“The ox is in the ditch”! Therefore, duty’s demands are abruptly dismissed. No one can argue with the “law of the ox in the ditch”, can they? But where is that law? The Sabbath law is defined in Exodus 20:8-11: “Remember the Sabbath day, to keep it holy. Six days you shall labor and do all your work, but the seventh day is the Sabbath of the Lord your God. In it you shall do no work: you, nor your son, nor your daughter, nor your manservant, nor your maidservant, nor your cattle, nor your stranger who is within your gates. For in six days the Lord made the heavens and the earth, the sea, and all that is in them, and rested the seventh day. Therefore the Lord blessed the Sabbath day and hallowed it” (cp. Exodus 23:12-13; Deuteronomy 5:12-14).
There is no “ox in the ditch” exemption in any of those passages. Where then is it? It’s not there! The appeal isn’t an argument of rights — of law; it’s a plea for mercy. Mercy was the point of Jesus in Luke 14:1-5 when He said, “Now it happened, as he went into the house of one of the rulers of the Pharisees to eat bread on the Sabbath, that they watched Him closely. And behold, there was a certain man before Him who had dropsy. And Jesus, answering, spoke to the lawyers and Pharisees, saying, ‘Is it lawful to heal on the Sabbath?’ But they kept silent. And He took him and healed him, and let him go. Then he answered them, saying, ‘Which of you, having a donkey or an ox that has fallen into a pit, will not immediately pull him out on the Sabbath day?’ And they could not answer Him regarding these things”.
The Jew had no “right” to get the ox out of the ditch on the Sabbath day. He plainly violated the law. Mercy and compassion pardoned the violation because of the circumstance. That it was a breach of law isn’t ignored. Maybe we should think of this before we make our “ox in the ditch” appeal. We plead guilty to the sin and ask for mercy.
“The ox is in the ditch”! Ah yes, and how did he get there? That makes a difference. The appeal assumes an accident — something not anticipated. This surely can’t be used to justify deliberate plans which prevent doing our duty.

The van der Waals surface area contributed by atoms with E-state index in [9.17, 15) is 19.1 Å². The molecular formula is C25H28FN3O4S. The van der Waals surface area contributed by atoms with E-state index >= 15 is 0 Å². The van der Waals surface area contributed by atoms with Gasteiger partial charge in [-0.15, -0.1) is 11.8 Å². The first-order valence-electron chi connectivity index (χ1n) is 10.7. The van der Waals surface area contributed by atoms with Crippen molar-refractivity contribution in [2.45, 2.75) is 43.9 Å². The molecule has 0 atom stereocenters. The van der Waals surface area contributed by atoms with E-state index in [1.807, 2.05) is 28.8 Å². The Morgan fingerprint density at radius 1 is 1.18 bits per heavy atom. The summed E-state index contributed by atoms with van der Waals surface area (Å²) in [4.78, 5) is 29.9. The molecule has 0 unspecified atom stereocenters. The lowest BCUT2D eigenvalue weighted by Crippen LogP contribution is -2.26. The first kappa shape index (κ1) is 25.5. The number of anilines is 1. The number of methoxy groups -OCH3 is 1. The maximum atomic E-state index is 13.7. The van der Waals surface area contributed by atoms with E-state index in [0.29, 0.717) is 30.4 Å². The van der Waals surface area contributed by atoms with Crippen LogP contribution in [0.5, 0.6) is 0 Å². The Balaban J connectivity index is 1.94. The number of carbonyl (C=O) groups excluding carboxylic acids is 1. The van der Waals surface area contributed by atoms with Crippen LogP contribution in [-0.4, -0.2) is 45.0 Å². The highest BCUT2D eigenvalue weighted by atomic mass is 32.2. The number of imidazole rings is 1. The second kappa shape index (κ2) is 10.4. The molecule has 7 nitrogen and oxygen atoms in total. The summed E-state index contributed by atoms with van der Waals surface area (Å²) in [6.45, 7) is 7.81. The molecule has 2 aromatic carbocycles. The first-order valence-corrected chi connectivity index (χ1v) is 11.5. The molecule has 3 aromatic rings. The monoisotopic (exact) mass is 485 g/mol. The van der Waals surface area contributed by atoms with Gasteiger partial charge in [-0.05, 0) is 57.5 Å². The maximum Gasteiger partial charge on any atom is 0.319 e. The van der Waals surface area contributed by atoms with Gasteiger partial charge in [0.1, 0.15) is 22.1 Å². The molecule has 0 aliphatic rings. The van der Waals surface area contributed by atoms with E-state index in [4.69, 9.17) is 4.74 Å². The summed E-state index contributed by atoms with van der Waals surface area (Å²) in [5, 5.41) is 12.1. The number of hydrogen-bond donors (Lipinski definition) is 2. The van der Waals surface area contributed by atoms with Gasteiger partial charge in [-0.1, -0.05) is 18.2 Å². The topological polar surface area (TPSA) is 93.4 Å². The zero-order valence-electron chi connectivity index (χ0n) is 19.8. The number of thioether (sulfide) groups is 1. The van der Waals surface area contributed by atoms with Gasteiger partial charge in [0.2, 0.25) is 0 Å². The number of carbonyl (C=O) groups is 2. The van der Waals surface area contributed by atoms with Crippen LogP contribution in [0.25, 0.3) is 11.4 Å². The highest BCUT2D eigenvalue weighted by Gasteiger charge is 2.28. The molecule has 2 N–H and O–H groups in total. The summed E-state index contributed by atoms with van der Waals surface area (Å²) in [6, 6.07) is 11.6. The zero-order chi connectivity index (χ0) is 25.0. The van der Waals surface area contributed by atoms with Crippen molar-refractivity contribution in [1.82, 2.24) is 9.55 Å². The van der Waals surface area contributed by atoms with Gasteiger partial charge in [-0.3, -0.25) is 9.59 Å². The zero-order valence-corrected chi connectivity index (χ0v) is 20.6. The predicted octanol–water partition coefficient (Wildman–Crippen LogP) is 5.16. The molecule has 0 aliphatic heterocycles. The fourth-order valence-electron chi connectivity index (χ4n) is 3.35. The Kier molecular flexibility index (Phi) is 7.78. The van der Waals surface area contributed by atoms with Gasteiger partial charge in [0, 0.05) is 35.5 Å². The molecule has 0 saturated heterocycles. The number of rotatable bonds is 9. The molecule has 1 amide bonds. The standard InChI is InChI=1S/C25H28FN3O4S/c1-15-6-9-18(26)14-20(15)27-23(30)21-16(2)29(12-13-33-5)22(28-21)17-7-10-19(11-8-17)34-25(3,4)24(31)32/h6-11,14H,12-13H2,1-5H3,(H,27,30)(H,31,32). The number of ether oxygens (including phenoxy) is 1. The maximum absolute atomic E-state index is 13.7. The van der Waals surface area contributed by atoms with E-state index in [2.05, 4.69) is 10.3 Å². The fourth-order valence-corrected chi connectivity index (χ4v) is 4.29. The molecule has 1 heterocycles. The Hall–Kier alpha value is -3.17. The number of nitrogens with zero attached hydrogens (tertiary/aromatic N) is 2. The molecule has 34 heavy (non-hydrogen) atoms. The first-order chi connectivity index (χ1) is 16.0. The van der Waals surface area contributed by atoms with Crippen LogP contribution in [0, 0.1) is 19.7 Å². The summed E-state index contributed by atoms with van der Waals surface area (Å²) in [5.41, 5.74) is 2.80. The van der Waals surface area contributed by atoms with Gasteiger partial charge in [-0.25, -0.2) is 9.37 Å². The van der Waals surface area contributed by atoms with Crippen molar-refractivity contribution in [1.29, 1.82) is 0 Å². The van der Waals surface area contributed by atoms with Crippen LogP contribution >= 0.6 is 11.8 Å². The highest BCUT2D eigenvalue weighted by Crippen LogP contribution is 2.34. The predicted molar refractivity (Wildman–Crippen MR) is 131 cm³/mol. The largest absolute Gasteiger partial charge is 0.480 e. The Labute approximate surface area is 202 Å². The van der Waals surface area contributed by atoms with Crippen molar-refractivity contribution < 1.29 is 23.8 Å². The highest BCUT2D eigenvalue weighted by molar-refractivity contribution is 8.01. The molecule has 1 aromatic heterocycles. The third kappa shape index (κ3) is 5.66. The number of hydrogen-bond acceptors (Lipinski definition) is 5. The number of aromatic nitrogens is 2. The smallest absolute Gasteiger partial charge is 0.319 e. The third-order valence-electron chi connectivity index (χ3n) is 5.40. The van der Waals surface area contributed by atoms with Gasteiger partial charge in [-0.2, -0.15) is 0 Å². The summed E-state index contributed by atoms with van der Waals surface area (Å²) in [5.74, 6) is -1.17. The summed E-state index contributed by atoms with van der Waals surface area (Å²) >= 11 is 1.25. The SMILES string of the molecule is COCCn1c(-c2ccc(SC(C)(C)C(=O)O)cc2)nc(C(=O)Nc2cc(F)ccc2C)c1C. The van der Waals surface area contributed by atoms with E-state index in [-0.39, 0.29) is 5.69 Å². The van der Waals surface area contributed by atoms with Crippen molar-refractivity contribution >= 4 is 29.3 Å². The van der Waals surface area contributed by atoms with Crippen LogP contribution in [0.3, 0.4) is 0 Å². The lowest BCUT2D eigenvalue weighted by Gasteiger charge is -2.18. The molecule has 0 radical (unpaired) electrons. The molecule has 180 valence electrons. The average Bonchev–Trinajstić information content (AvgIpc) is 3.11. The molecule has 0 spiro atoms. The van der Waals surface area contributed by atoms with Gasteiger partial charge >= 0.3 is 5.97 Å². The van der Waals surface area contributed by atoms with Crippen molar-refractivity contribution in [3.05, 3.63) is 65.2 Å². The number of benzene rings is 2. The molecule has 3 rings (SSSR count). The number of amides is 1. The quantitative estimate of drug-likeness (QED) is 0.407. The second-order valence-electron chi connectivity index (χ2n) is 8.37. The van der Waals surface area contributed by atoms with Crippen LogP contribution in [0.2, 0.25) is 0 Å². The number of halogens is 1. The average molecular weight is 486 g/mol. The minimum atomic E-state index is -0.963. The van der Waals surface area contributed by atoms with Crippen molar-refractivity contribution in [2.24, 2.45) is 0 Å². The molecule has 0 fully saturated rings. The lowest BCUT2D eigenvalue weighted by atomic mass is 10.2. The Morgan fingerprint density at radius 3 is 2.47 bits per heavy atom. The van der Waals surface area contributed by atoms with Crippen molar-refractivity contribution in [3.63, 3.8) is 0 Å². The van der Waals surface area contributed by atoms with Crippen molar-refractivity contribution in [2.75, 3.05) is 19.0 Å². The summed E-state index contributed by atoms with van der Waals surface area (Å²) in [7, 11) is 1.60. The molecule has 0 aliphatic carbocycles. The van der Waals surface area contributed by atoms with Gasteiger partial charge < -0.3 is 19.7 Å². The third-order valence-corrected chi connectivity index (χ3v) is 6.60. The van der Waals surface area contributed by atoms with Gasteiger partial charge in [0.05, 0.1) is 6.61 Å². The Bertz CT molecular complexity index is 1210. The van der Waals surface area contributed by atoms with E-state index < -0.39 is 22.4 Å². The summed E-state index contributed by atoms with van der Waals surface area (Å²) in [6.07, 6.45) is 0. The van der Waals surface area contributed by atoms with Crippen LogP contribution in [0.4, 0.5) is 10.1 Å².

“I couldn’t be in the assembly because my ox was in the ditch”. He had a headache, was groggy-headed, felt terrible, and was in bed all Sunday morning. Sounds sick? He was — after staying up binge-watching a show until 3:30 in the morning. Another brother got “caught on the road” and couldn’t “get to the evening assembly”. He didn’t mention he planned a picnic and a 200-mile sightseeing tour Sunday afternoon. I think I see tracks where the ox was pushed into the ditch! At what point will you take your service to God seriously?
“My ox is in the ditch! I’m so busy I just can’t attend Bible studies and do spiritual work like I should”. And he isn’t lying. His candle is burning at both ends — he doesn’t have time for anything else. He has two jobs, PTA, FFA, 4-H, Little League, hunting/fishing, and a busy social schedule. No time is left, but it’s no accident. Those commitments were all planned. That ox didn’t stumble into the ditch — he had help.
“I’ll have to cut my giving — my ox is in the ditch. I can hardly pay my bills”. True! New car, TV, house, boat, etc., takes all the money. It seems the Lord should’ve been considered first; nevertheless, whose name is at the bottom of those credit applications? I doubt the ox signed a single one of them! Someone asked for every payment. The ox was pushed into the ditch.
And how long should the ox stay in the ditch? Is this every Sabbath’s plea? That makes a difference. We may foolishly put our ox in the ditch, but we should promptly get him out. A brother or sister explains that their job has interfered with their duty — ox in the ditch. They don’t mention that this is the ordinary demands of their job and it’ll be this way their whole working life. Brother or sister, pull the ox out! Brethren, our plans must be to do what’s right — to be dependable in performing our duty. Interruptions should be temporary and unavoidable. Worse than a failure to measure up is planning to fail. Where’s your ox?